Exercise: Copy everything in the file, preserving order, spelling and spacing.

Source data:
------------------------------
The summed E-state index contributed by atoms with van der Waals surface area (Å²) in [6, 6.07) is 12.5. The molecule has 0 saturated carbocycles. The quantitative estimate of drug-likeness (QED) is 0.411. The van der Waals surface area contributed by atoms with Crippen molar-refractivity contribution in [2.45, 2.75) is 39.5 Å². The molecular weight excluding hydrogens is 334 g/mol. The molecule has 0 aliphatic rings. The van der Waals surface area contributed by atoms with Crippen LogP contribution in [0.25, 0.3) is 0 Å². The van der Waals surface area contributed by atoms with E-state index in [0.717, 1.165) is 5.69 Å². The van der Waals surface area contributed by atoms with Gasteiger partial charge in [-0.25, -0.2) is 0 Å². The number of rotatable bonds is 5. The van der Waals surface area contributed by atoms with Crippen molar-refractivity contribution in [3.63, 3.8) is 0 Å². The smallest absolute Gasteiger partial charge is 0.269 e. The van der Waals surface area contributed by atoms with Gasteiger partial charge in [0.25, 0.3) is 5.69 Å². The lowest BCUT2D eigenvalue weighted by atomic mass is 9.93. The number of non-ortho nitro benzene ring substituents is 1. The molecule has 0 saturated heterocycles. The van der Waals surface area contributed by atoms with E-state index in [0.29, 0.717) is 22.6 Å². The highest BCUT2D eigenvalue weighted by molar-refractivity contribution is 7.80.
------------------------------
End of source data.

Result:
The summed E-state index contributed by atoms with van der Waals surface area (Å²) in [6, 6.07) is 12.5. The molecule has 0 saturated carbocycles. The quantitative estimate of drug-likeness (QED) is 0.411. The van der Waals surface area contributed by atoms with Crippen molar-refractivity contribution in [2.45, 2.75) is 39.5 Å². The molecular weight excluding hydrogens is 334 g/mol. The molecule has 0 aliphatic rings. The van der Waals surface area contributed by atoms with Crippen LogP contribution in [0.25, 0.3) is 0 Å². The van der Waals surface area contributed by atoms with E-state index in [0.717, 1.165) is 5.69 Å². The van der Waals surface area contributed by atoms with Gasteiger partial charge in [-0.25, -0.2) is 0 Å². The number of rotatable bonds is 5. The van der Waals surface area contributed by atoms with Crippen molar-refractivity contribution in [3.63, 3.8) is 0 Å². The smallest absolute Gasteiger partial charge is 0.269 e. The van der Waals surface area contributed by atoms with Gasteiger partial charge in [0.25, 0.3) is 5.69 Å². The lowest BCUT2D eigenvalue weighted by atomic mass is 9.93. The number of non-ortho nitro benzene ring substituents is 1. The molecule has 0 saturated heterocycles. The van der Waals surface area contributed by atoms with E-state index in [0.29, 0.717) is 22.6 Å². The highest BCUT2D eigenvalue weighted by molar-refractivity contribution is 7.80.